My little fantasy football team, Extra Sharp Cheddar Monkeys1, which started out the season with a pretty hefty losing streak, has risen above itself to become the League Champs!
I'm shocked, because so many of the teams were really good this year. If my opponent in the last game had his optimum players in the last game, I would have been overwhelmed.
Now that the fantasy football season is over, I'll actually have to pay some attention to teams rather than just rooting for my individual players. That's OK, because football still makes a decent background noise for knitting and announcers exist for making people like me feel smarter.
Footsball is not the only thing that has been on my mind lately. Now that the bulk of the holiday crafting is done (I just have Henry to work on, which is both good and bad, because I haven't been working on it), I have been finding the time to work on my crochet skills.
During the pre-crafting rush, my hubby and I were at the local Borders and picked up Creepy Cute Crochet: Zombies, Ninjas, Robots, and More!. The book is not really ideal for the crochet beginner, because the only real instructions are for the magic ring technique and the clean finish. However, if you already have the basics of crochet down (single crochet, reading charts/crochet abbreviations, slip stitch, chain, and reading your crochet), then this book is a cute addition to your crafting library.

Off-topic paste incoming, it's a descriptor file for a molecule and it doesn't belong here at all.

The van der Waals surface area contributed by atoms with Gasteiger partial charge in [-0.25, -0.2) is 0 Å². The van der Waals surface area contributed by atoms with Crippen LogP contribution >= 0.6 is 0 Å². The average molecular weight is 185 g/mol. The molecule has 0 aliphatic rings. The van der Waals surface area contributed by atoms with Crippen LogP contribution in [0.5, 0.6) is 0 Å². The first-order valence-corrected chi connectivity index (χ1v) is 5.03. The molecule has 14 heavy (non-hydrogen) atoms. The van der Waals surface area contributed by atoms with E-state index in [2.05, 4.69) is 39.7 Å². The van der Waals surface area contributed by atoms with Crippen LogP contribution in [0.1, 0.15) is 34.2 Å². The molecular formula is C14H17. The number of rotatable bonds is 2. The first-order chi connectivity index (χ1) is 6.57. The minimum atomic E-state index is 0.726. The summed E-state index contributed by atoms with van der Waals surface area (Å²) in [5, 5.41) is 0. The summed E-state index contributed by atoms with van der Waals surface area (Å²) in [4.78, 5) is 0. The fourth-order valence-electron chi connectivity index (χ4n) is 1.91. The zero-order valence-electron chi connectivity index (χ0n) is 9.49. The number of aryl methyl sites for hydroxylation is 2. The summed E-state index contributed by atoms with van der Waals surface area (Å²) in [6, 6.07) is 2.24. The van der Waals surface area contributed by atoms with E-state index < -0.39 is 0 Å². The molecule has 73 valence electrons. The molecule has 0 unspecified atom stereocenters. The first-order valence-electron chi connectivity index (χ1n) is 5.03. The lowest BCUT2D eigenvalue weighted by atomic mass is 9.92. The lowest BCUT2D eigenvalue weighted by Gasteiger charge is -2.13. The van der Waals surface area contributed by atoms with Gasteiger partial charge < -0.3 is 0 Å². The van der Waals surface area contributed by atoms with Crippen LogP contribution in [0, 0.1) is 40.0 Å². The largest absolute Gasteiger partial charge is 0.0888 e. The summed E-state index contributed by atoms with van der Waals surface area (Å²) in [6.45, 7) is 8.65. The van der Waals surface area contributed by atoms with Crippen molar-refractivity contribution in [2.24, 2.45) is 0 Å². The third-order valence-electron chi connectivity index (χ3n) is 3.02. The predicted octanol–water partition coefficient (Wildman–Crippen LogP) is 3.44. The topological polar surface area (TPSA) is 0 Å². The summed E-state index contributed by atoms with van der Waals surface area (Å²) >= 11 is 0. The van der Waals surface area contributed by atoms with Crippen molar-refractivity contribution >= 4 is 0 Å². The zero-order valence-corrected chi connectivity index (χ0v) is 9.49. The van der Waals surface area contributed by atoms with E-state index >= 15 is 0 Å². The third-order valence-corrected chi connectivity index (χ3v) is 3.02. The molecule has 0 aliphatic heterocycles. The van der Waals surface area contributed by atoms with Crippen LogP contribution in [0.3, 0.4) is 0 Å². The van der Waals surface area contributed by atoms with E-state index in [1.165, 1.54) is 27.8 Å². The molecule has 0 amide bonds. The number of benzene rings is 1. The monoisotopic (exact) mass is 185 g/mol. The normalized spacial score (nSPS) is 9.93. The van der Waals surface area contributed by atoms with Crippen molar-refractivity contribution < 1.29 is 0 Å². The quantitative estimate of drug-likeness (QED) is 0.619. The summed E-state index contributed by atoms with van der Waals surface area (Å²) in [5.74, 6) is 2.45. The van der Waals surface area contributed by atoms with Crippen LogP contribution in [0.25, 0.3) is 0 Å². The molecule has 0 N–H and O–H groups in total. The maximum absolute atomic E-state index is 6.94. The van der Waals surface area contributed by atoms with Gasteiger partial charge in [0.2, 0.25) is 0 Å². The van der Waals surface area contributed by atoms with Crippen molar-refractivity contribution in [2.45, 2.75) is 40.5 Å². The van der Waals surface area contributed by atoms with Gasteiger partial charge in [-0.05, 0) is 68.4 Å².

With my group of friends, I can probably make one or more of each little toy and gift them over the next year or so. I started off with the ninja (still unfinished), and decided that my crochet skills were rusty enough that I really needed to work with a lighter colored yarn so I could see what I was doing. So, I pulled out a skein of the white Encore that I had for another toy, and got to work on one of the other pieces. A few components under my belt, I decided that one of my friends (who loves bears) needed a toy and that I could actually make it for her using the basics from the book.
So, I did some online research and made my friend her very own Jewish Bear. Now, I wasn't sure if the toy was completely recognizable, but when she opened it she immediately called it Jew Bear. A job well done if I say so myself.
Crocheted from some brown Encore Worsted, the eyes are satin stitch from leftover Silken Straw, the nose and mouth are pearl cotton, and the yarmulke is leftover Regia Silk. I stuffed the little bear with some basic polyfill that I bought ages ago (it's good that I'm finally getting around to using it).
When I sat the bear up initially it wouldn't stay upright. The book describes using the pellets at the bottom to help weigh it down and then using polyfill for the rest. Being sans pellets and having already stuffed and sewn up the creature, I took a bit of the brown yarn and crocheted a ring around the bottom of the bear to give it a sturdier base to stand on. It works pretty well and is a quick fix.
Since then, I've finished a second creature and most of the body parts for a third (arms and ears left).
I'm not a very skilled crocheter. I've never made garments (other than scarves) despite the fact that I started off with crochet quite a number of years ago. For a while I was doing some heavy dabbling in filet crochet, but even that went away. Maybe that's why even though I am a better knitter I'm more comfortable whipping up with minimal pattern guidance something in crochet.
1Hey, half the reason to do fantasy football is to make up funny team names. The loser league names are even more eclectic.